U.S. Secretary of State John Kerry has finally managed to extract an agreement from the Israelis and Palestinians to agree to hold talks on how to reach the so-called "final status" that would allow the conflict that has fueled all other regional conflicts to finally be settled. This is a huge step forward in the history of the on-again, off-again peace talks. And this time around it might just work.
On the agenda will be:
- the question of final borders delineating the contours of the state of Israel and those of the future state of Palestine.
- the final status on Jerusalem, claimed by both sides as their capital city.
- the right of return of Palestinian refugees
- and the security of Israel.
It therefore goes without saying that the person who will hold the responsibility of acting as the "traffic cop," or to put more eloquently, the chief conflict resolutionist, the head negotiator, will have a monumental task ahead. He will have to have enough clout to convince the Israeli delegation not to pack up and go when the talks reach a deadlock and it seems as though there can be no solution in sight. And if we can learn from history, there has rarely been a single peace negotiation that has not reached that breaking point.
There are two prerequisites needed for that position: First it has to be someone intricately familiar with the Arab-Israeli issue. It has to be someone who fully understands Israel's fears and aspirations, and two; it has to be some one the Israeli side can trust implicitly. It has to be someone who can pull the Israeli prime minister by the shirt sleeve and convince him to stay, to give it one more try, one final attempt. Someone who can drag the head of the Israeli delegation into the deserted lounge at 3:30 a.m. and convince him that he must give it one more shot. It has to be someone close to the Israelis, and someone the Israelis can trust.
There are those who say that naming Martin Indyk as the U.S. special envoy to the Israeli-Palestinian Negotiations is an ominous sign and the equivalent of asking the wolf to tend to the Middle East chicken coop.
This analyst strongly disagrees.
Indyk stands "accused" of being too pro-Israeli. Here are his credentials: indeed, he is. Judge for yourself.
He began his career in Washington in 1982 working as a deputy research director for the American Israel Public Affairs Committee (AIPAC), arguably the most powerful pro-Israel lobbying group in the nation with access to the U.S. Congress like no other. From there he helped found The Washington Institute for Near East Policy in 1985, a think tank known to be pro-Israeli.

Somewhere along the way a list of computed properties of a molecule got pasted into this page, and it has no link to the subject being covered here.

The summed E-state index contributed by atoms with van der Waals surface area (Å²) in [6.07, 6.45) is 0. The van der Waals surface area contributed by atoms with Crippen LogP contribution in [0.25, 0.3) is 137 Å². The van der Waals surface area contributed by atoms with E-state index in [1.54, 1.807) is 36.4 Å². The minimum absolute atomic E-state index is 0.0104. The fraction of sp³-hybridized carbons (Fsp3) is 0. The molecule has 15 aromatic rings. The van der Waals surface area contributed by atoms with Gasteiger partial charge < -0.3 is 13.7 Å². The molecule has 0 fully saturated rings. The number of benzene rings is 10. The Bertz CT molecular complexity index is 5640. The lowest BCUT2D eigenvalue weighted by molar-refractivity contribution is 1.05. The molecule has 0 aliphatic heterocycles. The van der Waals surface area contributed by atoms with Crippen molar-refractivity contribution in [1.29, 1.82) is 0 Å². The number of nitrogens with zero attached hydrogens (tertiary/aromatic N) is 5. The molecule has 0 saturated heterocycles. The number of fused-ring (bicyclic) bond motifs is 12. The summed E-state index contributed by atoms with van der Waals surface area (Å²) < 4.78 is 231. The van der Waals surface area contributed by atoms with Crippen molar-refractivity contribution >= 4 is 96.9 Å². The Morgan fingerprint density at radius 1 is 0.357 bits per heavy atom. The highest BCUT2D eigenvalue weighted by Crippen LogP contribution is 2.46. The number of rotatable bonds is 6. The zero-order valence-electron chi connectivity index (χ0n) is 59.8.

Most recently Indyk was vice president of the Brookings Institution and the Director of the Saban Centre for Middle East Policy.
In addition to being close to several Israeli leaders, Indyk is a board member of the New Israel Fund and of the National Security Studies in Israel and he is also a member of the advisory board of the Israel Democracy Institute.
"How can the United States expect an unbalanced assessment from a diplomat who, although at times critical of Israeli policies, has a background that clearly identifies him with one of the parties in the tragic Middle East conundrum," asks one of his critics?
The answer is simple. Knowing he is openly pro-Israeli, the Israelis will trust him far more than they would someone they are not convinced will watch out for their interests from the opening session to after the ink dries on any agreement that is likely to be reached. In fact naming Indyk as negotiator is a brilliant move on the part of President Barack Obama.
These talks are going to be long and painful. In order to succeed both sides will have to make concessions and those are difficult.
Alright, but what about the Palestinian side?
That will be the tricky part in the negotiations, but this part can be played by either Secretary Kerry or President Obama, if and when they may need to intervene.
And of course Martin Indyk will have to prove to the Palestinians that he can also be trusted by them. It's a gargantuan task ahead for Indyk. Never have the stakes in the Middle East been so high. And the Israelis know that. The Palestinians know that and Martin Indyk knows that better than most.